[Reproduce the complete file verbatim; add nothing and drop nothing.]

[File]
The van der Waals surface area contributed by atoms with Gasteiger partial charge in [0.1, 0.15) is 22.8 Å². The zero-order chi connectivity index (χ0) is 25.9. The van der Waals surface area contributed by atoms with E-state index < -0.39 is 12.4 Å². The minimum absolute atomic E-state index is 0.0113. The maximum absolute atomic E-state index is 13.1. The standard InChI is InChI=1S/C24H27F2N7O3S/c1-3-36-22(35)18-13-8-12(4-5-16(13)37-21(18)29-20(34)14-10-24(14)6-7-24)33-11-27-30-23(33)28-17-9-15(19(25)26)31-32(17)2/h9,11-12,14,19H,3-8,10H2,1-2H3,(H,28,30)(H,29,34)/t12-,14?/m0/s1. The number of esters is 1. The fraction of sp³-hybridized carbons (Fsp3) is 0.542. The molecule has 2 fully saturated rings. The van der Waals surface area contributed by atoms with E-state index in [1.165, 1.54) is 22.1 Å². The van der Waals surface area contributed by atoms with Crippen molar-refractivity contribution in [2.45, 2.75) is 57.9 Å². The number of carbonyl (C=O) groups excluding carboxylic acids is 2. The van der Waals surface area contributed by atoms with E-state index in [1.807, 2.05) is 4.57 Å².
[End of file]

The van der Waals surface area contributed by atoms with Gasteiger partial charge in [0.1, 0.15) is 22.8 Å². The zero-order chi connectivity index (χ0) is 25.9. The van der Waals surface area contributed by atoms with E-state index < -0.39 is 12.4 Å². The minimum absolute atomic E-state index is 0.0113. The maximum absolute atomic E-state index is 13.1. The standard InChI is InChI=1S/C24H27F2N7O3S/c1-3-36-22(35)18-13-8-12(4-5-16(13)37-21(18)29-20(34)14-10-24(14)6-7-24)33-11-27-30-23(33)28-17-9-15(19(25)26)31-32(17)2/h9,11-12,14,19H,3-8,10H2,1-2H3,(H,28,30)(H,29,34)/t12-,14?/m0/s1. The number of esters is 1. The fraction of sp³-hybridized carbons (Fsp3) is 0.542. The molecule has 2 fully saturated rings. The van der Waals surface area contributed by atoms with E-state index in [1.165, 1.54) is 22.1 Å². The van der Waals surface area contributed by atoms with Crippen molar-refractivity contribution in [2.45, 2.75) is 57.9 Å². The number of carbonyl (C=O) groups excluding carboxylic acids is 2. The van der Waals surface area contributed by atoms with E-state index in [1.807, 2.05) is 4.57 Å².